The Oldest Causalities of World War Two

06 Jan

Spinosaurus by Bogdanov, modified by Matt Martyniuk (User:Dinoguy2) and User:FunkMonk. Jaw muscles taken from[1] by User:Steveoc_86. ( [GFDL ( or CC-BY-SA-3.0-2.5-2.0-1.0 (, via Wikimedia Commons

During the night of April 24/25 1944, the Royal Air Force launched a bombing raid using Avro Lancaster bombers against targets in Munich, Germany. Although accidentally, some of the bombs hit the building housing the Paläontologisches Museum of Munich. This museum displayed the first fossils of Spinosaurus, Carcharodontosaurus and the only fossils ever found of Bahariasaurus, an unusual prehistoric crocodile Stomatosuchus, and the bones of a sauropod (long necked dinosaur) Aegyptosaurus.  

The remains of Spinosaurus were first discovered in 1912 by Richard Markgraf  in the Bahariya Formation in western Egypt and described by Ernst Stromer in 1915. The Spinosaurus and other fossils, were taken to the Paläontologisches Museum of Munich to be documented and displayed. Stromer took many photographs, notes and sketches of what fossils go together. For 30 years they stayed there without much change, until war in Europe broke out once again. The fossils were not safe there and Stromer pleaded with the museum's director that they be temporarily moved to a safer location.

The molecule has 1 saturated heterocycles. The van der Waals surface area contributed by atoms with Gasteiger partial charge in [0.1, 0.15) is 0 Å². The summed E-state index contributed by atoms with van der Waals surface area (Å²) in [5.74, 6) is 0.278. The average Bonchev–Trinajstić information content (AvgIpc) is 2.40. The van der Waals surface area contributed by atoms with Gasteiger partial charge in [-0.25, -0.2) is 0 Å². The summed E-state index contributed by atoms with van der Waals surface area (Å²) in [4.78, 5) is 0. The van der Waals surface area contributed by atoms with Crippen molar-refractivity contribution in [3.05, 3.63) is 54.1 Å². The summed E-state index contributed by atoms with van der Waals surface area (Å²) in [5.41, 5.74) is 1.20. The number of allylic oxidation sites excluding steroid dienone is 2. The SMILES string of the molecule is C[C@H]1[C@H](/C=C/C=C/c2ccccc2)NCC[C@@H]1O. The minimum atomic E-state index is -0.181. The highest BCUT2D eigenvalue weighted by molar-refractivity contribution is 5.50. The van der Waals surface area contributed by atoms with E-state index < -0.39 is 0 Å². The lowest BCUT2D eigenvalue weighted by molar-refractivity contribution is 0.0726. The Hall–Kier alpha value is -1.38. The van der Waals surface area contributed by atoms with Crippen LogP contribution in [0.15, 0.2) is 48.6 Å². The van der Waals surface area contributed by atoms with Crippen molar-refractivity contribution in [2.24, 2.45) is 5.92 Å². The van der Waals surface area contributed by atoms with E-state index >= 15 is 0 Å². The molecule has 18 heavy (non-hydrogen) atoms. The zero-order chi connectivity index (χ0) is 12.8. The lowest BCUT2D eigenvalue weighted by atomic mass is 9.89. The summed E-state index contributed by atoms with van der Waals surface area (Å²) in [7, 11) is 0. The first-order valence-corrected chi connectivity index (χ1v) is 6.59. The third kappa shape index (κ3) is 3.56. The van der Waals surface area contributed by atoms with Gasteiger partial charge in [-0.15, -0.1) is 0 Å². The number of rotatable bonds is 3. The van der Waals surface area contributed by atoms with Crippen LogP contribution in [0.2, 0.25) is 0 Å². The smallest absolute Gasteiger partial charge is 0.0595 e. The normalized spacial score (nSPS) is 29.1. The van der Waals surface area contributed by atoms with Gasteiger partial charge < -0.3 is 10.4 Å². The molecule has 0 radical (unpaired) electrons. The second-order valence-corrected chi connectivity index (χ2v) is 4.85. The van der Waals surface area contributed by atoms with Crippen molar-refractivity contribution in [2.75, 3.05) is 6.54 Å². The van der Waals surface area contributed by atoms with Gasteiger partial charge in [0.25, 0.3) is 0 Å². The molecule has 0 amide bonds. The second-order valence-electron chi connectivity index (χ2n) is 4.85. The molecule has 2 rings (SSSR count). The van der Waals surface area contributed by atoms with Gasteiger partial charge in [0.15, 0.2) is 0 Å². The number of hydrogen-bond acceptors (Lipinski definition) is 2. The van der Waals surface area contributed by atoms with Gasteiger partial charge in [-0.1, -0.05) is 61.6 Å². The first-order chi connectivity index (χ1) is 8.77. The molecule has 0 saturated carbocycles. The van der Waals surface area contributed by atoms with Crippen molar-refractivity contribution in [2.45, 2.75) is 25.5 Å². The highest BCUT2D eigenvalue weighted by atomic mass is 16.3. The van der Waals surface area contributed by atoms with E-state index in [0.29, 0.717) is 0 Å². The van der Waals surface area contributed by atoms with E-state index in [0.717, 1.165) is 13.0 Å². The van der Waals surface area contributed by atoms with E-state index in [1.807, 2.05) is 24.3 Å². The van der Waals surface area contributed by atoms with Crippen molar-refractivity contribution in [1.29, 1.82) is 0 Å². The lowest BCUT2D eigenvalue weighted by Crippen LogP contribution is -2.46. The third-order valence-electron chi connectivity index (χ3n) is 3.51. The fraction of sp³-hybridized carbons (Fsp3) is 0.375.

(Ernst Stromer in 1914)

The director refused and when the night of April 24/25 of 1944 came, so did the bombers. The museums took direct hits and all the fossils of the Spinosaurus, and Carcharodontosaurus were  destroyed, along with the only fossils ever found, even today, of Bahariasaurus, Aegyptosaurus and Stomatosuchus. Stromer's amazing collection of unique fossils were gone forever, but his notes, photographs and sketches survived. In the 1990s, more fossils were found of the Spinosaurs and Carcharodontosaurus. Stromer would also lose two of his sons, Ulman and Gerhart, both served in the Wehrmacht and were killed in the war. His third son, Wolfgang, was taken prisoner by the Soviet Union and held for many years. In those years, his family thought he was died until he returned home to Germany in 1950. Wolfgang would also donate the surviving work of Ernst Stromer to the museum in the 1990s. 

                                                               (A sketch from 1915 of the fossils documented by Ernst Stromer)

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